Beneath (2007) / Thriller-Horror
MPAA Rated: R for some violence and disturbing images
Running time: 83 min.
Cast: Nora Zehetner, Matthew Settle, Gabrielle Rose, Carly Pope, Warren Christie, Jessica Amlee, Gillian Barber, Brenna O'Brien
Director: Dagen Merrill
Screenplay: Kevin Burke, Devin Merrill
Review published August 2, 2007
As a young girl, Christy (Zehetner, Brick) was involved in a traumatic car accident that saw her older sister, Vanessa (Pope, Finder's Fee), burned alive. Vanessa was hospitalized for a period before finally passing away, although Christy has begun to doubt her sister's demise when she begins to see strange visions involving her troubled final days, and the fact that she may not have actually been dead at the time of her burial. Twenty-years-old now, Christy returns to her hometown from college to confront these recurring visions. Her visions are more potent than ever, despite her medication, and she soon tests the patience of the entire community with her insistence that her visions might be true. Without much help from her in-laws or other friends, it's up to Christy to get to the bottom of her visions, as well as the strange events still occurring in the house she grew up in.
MTV Films turns in a respectable effort with this horror release that doesn't exactly break any new ground, but it is, at the very least, better than most of the theatrical releases aimed at the 18-25 crowd in the genre. Of course, that's not saying a great deal, and the film itself, while delivering a few decent chills and twists, never rises above its derivativeness to truly make it worth going out of one's way for. Unlike most MTV films, this one isn't burdened by incessant soundtrack hocking, musical montages, or faux-emotional pap about teens finding their niche in the world. Although it does feature a young woman at the center of the film, she isn't remotely hip or peppy, and the entire story proceeds forward with the serious tone required to let us know that first time writer-director Dagen Merrill is making a straight-faced horror film, and not some gimmicky flavor-of-the-month scare-fest.
The run time is barely over the 80-minute mark, which seems about right for the story that it is -- not too long, not too short. The R-rating might be questionable, especially when you consider films like The Ring and The Grudge were afforded PG-13 ratings with considerably more disturbing images. It's a bit violent at times, but there's no sex or nudity, and I don't really recall much, if any, foul language. Although it's a mixed bag in terms of the story itself, I think that genre fanatics may find it a decent diversion for a haunting story, and it does have a fairly impressive last-act surprise for those patient enough to sit through the rather gloomy plot developments.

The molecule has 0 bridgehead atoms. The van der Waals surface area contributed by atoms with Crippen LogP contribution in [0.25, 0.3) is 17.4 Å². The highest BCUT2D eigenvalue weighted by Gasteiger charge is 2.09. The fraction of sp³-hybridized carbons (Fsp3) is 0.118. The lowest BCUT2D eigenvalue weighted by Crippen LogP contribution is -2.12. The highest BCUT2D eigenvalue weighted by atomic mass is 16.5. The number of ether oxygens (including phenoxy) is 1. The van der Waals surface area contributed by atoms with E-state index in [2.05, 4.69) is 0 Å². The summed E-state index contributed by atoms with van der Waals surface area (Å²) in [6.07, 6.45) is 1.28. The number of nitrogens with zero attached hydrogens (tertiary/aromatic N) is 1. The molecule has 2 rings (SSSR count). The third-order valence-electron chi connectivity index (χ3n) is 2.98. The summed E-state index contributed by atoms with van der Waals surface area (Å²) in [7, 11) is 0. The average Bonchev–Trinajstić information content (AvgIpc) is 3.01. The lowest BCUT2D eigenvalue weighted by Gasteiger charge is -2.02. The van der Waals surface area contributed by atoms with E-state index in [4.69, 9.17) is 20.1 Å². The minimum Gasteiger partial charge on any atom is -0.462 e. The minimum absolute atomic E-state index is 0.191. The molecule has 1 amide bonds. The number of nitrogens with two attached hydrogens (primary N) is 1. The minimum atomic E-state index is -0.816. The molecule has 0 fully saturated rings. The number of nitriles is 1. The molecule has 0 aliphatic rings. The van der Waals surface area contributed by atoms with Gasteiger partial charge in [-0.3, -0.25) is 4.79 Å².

If there's one thing that could have kicked this film from so-so to one of the better releases of its type, it would be the emotional element that really gets us going as we see the heroine in mortal peril, along with the heartbreaking loss of her sister and the potentially traumatic existence she may have endured following the horrific accident. In some ways, Beneath plays a little more like its near-namesake, What Lies Beneath, without the star power. Of course, I didn't really care for that film, so don't think of this as a favorable comparison.
A few contrivances abound, perhaps necessary to keep the plot moving along, but it does sap the intelligence of the overall piece when doctors, cops, and just about everyone else have moments where they seem to lose sight of their supposed responsibility. Christy seems to have a freedom of movement that's convenient when necessary, such as when a doctor turns his back on her to take a phone call at the right moment and the medical records she needs to see in order to gain a valuable clue is literally right in front of her, just ready to be read at a moment's notice. These sorts of things happen several times, as she sleuths her way to answers with minimal effort -- letters with damning evidence against certain characters seem to pop right out on cue.
Beneath might be more macabre than truly horrific, playing more as a creepy thriller with some intense moments interspersed than a full-on shocker. A little more art and a little less artifice might have put this into Poe-like territory, and a bit more mystery and suspense generated as to the strange events in the house could have made this a nice modern-day rehash of Diabolique. As it stands, Merrill does an adequate enough job in both his writing and direction to think he has a future in the business, but he never quite took the risks necessary to really make it worthwhile viewing for those not already die-hard, eerie horror aficionados.
©2007 Vince Leo